Army Makes Repairs in Wake of Soldiers' Complaints
Twenty soldiers told USA TODAY's Gregg Zoroya last week that complaints regarding mold at Fort Sill in Lawton, Okla., went unanswered for months and that they were later ordered not to publicly speak about the facility's poor conditions.
In response, Army officials replaced ventilation ducts in two barracks that had been encrusted with mold and Maj. Gen. Peter Vangiel, the commanding officer at the base, said it was "inappropriate" for soldiers to be prohibited from talking about problems at the facility, according to USA TODAY.
The Fort Sill story comes 18 months after The Post's Dana Priest and Anne Hull explored conditions at the Walter Reed Army Medical Center in Northwest Washington. The series not only uncovered problems at Walter Reed, once dubbed the "crown jewel" of military medical operaitons, but also highlighted "depressing living conditions for outpatients at other military bases around the country, from Fort Lewis in Washington state to Fort Dix in New Jersey."
The reaction to the series was bold and swift: The commander of the facility, Army Maj. Gen. George W. Weightman, was fired, as was the secretary of the Army, Francis J. Harvey, within a month of the report; Bush appointed a commission tasked with examining the care of wounded veterans, which recommended the creation of a national caseworker system along with a complete overhaul of military disability compensation policy; and a panel proposed closing down Walter Reed earlier than 2011, the year the Army medical operation is moved to National Naval Medical Center in Bethesda.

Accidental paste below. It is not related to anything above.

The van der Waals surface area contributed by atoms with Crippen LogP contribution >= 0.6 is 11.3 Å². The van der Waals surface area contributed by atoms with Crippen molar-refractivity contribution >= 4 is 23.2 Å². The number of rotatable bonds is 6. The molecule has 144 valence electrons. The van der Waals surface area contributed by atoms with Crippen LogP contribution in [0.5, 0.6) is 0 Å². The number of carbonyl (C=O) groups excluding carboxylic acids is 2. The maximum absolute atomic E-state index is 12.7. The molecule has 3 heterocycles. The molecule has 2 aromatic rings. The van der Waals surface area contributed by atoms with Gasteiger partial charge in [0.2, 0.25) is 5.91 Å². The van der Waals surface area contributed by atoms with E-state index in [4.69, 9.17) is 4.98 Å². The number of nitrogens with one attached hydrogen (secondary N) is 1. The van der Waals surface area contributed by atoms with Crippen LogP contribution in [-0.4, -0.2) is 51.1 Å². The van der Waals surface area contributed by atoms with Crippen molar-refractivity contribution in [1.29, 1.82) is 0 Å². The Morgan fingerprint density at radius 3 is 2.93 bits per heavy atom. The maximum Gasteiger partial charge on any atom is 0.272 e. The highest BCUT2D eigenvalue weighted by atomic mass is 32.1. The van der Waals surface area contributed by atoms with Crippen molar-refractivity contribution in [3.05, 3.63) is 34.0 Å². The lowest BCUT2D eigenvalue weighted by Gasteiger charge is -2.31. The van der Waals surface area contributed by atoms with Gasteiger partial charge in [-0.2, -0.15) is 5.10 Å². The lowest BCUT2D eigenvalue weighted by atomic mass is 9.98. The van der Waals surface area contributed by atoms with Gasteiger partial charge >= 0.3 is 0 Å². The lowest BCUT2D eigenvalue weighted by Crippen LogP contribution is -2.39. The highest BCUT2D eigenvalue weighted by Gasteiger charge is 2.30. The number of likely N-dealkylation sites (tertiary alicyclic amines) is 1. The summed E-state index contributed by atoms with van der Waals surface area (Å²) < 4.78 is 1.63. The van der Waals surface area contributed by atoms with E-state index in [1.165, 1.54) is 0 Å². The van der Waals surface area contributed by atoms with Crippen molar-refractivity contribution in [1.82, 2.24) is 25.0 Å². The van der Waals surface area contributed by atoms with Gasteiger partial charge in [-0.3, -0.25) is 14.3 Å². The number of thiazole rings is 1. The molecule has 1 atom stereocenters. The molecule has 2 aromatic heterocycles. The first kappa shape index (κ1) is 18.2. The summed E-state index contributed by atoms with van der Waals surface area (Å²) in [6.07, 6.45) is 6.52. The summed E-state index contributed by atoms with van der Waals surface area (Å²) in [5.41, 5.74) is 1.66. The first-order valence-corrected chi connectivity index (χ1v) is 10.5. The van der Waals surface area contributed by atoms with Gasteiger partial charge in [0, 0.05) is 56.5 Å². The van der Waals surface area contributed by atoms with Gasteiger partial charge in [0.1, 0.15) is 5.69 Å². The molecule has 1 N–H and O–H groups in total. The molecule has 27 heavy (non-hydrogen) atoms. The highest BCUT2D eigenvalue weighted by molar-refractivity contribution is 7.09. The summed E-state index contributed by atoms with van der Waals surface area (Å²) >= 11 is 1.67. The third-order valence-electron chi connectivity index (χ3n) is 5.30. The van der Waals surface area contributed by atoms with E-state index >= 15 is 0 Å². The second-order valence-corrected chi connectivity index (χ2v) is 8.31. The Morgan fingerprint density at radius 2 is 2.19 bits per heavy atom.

The Post's coverage prompted closer scrutiny of other facilities across the country, including the Madigan Army Medical Center at Fort Lewis, Wash.
In March 2007, the Seattle Post-Intelligencer reported on complaints about Madigan by the non-profit Operation Homefront. The advocacy group cited "extended delays in making the Defense Department's so-called seamless transition from military to Veterans Affairs Department medical care -- and suffered because of cuts among the caseworkers who help them through the wait," according to the newspaper.
Soldiers at Fort Dix, N.J., meanwhile, told The Philadelphia Inquirer early this year that they saw large-scale improvements in care after the establishment of a temporary Soldier and Family Assistance Center, one of more than 30 similar facilities built by the Army in response to the Walter Reed scandal.
But at a hearing before the House Armed Services Committee last month, Army leadership conceded the system still struggles with significant problems.
"Committee investigators had visited Army medical facilities and came back with ominous statistics," reported The Post's Dana Milbank. "At Fort Hood, Tex., last month, they found that a 'warrior transition unit' designed to support 649 had 1,342 soldiers, with 350 more on a waiting list. Instead of the promised 74 nurse case managers, there were 38. Other facilities 'would shortly experience similar shortages' or already had."
By Derek Kravitz |
August 18, 2008; 2:50 PM ET
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